Training initiatives are typically some form of performance intervention: The leadership team or a business unit has identified problems from its key performance indicators and want the corporate training team to find a solution.

But what if you want to get ahead of problems before they happen? Proactive needs analyses are a way to discover performance challenges and fill those gaps with effective training before they become larger problems for your organization. By gathering data and making educated predictions, you can create a long-term custom training curriculum that drives employee performance forward, rather than just putting out fires.

Proactive Needs Analysis

The “proactive” part of this practice may sound off-putting. After all, learning and development (L&D) teams already have a backlog of projects at any given time. But all it means is that you’re engaged, invested and curious about your workforce. While you may already conduct needs analyses for a specific project, they’re probably often reactive. Proactive needs analyses, on the other hand, seek to discover potential gaps and design learning strategies to address those findings.

Business leaders should reference their one-year, five-year and 10-year plans to predict which performance gaps will slow down the organization. However, L&D teams must also consider which skills will be relevant in the future, what technology their organization may adopt and how the day-to-day work of the business will evolve. That’s why it’s important to gather data from your employees to identify where you may fall behind on those goals — but, of course, gathering data can be its own challenge.

Here are a few data gathering tactics to consider in your needs analyses:

    • Individual interviews with employees across a wide range of roles.
    • Focus groups with employees in the same role.
    • Surveys and knowledge assessments on key topics.
    • Direct employee observation.
    • Customer feedback (e.g., surveys, reviews and ratings).

Gathering data is important, but keep your organization’s business goals in mind while doing so. Be sure to align your training strategy with business goals and prioritize training development based on organizational priorities.

eLearning Project Management

When you consider the performance gaps in your workforce, as well as the skills employees will need going forward, you may find an excess of potential challenges. Depending on the extent of your performance gaps and performance goals, your strategy may take a few years to deploy. Some large organizations have received media attention for eLearning initiatives meant to accomplish just that goal. Amazon, for example, is reskilling its workforces over the course of five years.

While five years can seem like a long time, large organizational transformation takes extensive planning and careful deployment. There are a few best practices common to eLearning projects, but long-term projects have some unique features that may require more forethought. For example, using a phased approach to training development becomes particularly important as training initiatives grow larger. The ADDIE model has dominated eLearning development, but more organizations have started to make use of agile project management strategies, which are better for complex projects with extended timelines.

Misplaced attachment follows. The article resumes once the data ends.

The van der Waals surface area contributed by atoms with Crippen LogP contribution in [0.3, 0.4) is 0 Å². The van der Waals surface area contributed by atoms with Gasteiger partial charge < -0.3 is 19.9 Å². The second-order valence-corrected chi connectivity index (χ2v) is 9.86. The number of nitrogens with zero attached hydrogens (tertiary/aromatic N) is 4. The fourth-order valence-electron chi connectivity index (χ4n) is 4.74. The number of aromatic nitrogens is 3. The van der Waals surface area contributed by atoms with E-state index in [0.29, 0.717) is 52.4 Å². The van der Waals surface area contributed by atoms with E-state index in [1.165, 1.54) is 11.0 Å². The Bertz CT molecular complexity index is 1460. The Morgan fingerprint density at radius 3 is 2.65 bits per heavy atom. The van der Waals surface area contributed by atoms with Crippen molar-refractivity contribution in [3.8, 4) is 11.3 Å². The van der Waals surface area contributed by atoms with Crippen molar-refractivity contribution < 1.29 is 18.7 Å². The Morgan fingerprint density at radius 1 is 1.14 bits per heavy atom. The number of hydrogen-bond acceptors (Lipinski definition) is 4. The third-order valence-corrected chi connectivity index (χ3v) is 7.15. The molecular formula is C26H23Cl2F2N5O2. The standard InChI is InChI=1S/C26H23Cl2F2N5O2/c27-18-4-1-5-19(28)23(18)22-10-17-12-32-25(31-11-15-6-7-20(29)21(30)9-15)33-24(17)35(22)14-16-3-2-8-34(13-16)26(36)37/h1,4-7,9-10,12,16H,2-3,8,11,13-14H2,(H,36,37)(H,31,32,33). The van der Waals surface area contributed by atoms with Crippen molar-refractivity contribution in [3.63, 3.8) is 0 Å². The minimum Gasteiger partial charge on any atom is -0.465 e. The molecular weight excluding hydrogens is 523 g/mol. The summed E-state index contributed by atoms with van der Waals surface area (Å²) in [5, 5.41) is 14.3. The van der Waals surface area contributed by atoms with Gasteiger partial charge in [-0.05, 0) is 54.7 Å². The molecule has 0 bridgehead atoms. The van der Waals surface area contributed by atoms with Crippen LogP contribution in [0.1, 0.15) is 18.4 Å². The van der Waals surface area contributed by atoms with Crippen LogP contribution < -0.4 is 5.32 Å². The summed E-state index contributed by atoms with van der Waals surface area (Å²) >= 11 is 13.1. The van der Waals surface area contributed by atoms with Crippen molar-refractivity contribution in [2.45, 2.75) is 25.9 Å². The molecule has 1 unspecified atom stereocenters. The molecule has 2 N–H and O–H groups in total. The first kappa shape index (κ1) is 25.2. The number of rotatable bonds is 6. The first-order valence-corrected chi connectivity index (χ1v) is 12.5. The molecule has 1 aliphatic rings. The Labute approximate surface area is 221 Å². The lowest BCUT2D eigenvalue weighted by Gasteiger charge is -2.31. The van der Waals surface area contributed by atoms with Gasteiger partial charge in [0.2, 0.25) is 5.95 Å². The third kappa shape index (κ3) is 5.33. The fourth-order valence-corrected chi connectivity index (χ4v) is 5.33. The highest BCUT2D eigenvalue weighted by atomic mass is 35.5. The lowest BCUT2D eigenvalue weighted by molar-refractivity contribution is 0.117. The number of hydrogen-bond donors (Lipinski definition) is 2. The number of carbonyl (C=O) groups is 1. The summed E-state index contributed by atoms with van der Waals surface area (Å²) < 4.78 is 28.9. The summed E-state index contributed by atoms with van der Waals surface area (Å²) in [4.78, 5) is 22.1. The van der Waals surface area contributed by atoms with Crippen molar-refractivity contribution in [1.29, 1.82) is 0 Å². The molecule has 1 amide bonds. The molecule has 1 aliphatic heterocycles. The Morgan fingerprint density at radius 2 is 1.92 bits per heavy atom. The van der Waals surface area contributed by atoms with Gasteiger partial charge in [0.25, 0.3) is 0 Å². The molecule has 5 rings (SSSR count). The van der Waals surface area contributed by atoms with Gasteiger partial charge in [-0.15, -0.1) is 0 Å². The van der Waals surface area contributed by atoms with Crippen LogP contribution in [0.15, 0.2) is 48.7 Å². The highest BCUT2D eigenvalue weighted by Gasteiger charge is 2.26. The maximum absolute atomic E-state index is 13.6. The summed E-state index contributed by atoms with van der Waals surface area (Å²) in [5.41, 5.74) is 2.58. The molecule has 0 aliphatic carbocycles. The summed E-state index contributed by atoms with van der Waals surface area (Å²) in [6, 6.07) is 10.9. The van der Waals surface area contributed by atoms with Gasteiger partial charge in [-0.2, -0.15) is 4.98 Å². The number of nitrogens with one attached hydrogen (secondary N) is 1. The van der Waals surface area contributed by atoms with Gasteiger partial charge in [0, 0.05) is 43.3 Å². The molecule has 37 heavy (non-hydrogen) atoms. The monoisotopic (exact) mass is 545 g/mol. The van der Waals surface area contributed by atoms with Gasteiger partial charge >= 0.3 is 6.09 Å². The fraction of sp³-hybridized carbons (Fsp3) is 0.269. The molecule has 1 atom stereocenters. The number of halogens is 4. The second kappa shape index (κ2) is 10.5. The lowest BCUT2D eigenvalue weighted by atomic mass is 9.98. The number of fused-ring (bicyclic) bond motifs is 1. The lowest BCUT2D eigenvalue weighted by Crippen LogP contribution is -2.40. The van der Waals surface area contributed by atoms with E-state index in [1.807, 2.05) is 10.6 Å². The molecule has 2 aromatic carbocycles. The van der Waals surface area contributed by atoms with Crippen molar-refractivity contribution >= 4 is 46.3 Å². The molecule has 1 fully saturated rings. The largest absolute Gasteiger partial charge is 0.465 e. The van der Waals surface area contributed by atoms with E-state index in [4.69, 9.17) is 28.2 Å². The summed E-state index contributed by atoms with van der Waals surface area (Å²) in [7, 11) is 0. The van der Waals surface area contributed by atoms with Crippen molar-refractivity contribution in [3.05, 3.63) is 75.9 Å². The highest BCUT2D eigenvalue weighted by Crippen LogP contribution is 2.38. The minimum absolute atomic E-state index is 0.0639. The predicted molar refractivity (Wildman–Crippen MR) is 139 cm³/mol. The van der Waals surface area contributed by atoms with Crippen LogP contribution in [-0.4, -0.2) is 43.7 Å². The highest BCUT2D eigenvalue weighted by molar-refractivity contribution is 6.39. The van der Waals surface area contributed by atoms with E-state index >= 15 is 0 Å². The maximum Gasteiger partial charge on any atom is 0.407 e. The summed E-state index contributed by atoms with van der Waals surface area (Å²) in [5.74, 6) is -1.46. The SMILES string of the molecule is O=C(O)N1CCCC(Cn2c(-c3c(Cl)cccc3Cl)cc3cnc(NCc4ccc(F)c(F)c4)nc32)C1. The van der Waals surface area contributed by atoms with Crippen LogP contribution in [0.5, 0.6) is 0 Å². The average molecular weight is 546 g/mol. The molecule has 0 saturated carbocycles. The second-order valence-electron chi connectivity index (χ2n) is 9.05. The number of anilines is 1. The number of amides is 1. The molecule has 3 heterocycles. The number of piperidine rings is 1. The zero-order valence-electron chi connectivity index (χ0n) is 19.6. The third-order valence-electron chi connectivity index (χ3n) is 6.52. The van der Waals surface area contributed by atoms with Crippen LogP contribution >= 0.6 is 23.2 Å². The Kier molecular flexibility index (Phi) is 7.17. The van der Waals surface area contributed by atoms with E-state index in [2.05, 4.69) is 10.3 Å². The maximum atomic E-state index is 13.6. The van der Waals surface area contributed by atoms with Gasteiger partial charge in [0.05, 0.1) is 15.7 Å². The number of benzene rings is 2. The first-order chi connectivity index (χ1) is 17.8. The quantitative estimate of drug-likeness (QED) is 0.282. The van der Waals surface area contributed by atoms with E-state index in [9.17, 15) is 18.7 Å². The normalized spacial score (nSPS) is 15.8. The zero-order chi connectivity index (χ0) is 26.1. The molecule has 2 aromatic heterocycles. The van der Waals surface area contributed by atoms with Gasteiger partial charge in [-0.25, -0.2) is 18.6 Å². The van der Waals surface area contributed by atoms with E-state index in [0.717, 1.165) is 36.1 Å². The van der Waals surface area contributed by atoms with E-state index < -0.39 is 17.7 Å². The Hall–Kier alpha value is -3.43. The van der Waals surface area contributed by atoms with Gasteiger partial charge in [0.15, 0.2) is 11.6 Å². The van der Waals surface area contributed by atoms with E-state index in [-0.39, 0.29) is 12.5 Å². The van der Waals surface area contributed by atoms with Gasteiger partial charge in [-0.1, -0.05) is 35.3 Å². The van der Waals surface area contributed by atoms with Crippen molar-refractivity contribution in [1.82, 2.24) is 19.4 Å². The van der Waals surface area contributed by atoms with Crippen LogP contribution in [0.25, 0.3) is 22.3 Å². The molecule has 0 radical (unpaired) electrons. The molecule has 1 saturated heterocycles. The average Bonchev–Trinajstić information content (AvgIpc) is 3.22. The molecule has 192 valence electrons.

Some training consulting teams use hybrid ADDIE/agile models, which start with an analysis phase and then cycle through design, development and review phases. At the end of each cycle, the deliverables are functioning components of the larger project. This approach enables L&D teams to deliver assets over time while implementing feedback throughout the process. Moreover, long-term training strategies likely have several iterations of training content deployment over the course of several years.

Tips for Custom eLearning

While some of your skills and performance gaps may be general problems, there are bound to be a few that are embedded in your unique business processes. In that case, a custom eLearning solution may be your best option. Here are a few tips for designing custom eLearning activities.

Personal relevance is critical. Personalize your training delivery by designing content that addresses the performance challenges specific to a role or function. Essentially, only the impacted employees should complete the training.

Beyond personalization, use engaging and interactive eLearning activities. Presenting content in the right modality will improve memory consolidation and learning outcomes. For instance, if learners would benefit from practice or trial and error, consider using simulations that recreate the behavior in a virtual setting, or provide a sandbox to explore the functions of the technology or process in question. For example, if you’re looking at a performance gap in upselling, consider sales enablement training that uses interactive videos for learners to pick up on conversational cues. You can also use simulations to show learners the impact of their decisions by scoring outcomes based on their conversations.

Lastly, measure learning outcomes. Ideally, you can measure performance with the key performance indicators your organization already has in place. However, you can also use the results of simulations within training to provide a representation of employee performance. The more realistic your training experience, the better training performance will reflect on-the-job performance.

Considering the rate of development and innovation in most industries, being reactive in employee development challenges usually means you’re behind the curve. Be proactive by conducting frequent needs analyses. The solution may be long term, but by using best practices in training project management and custom eLearning activity design, you can address performance gaps before they hamper your business.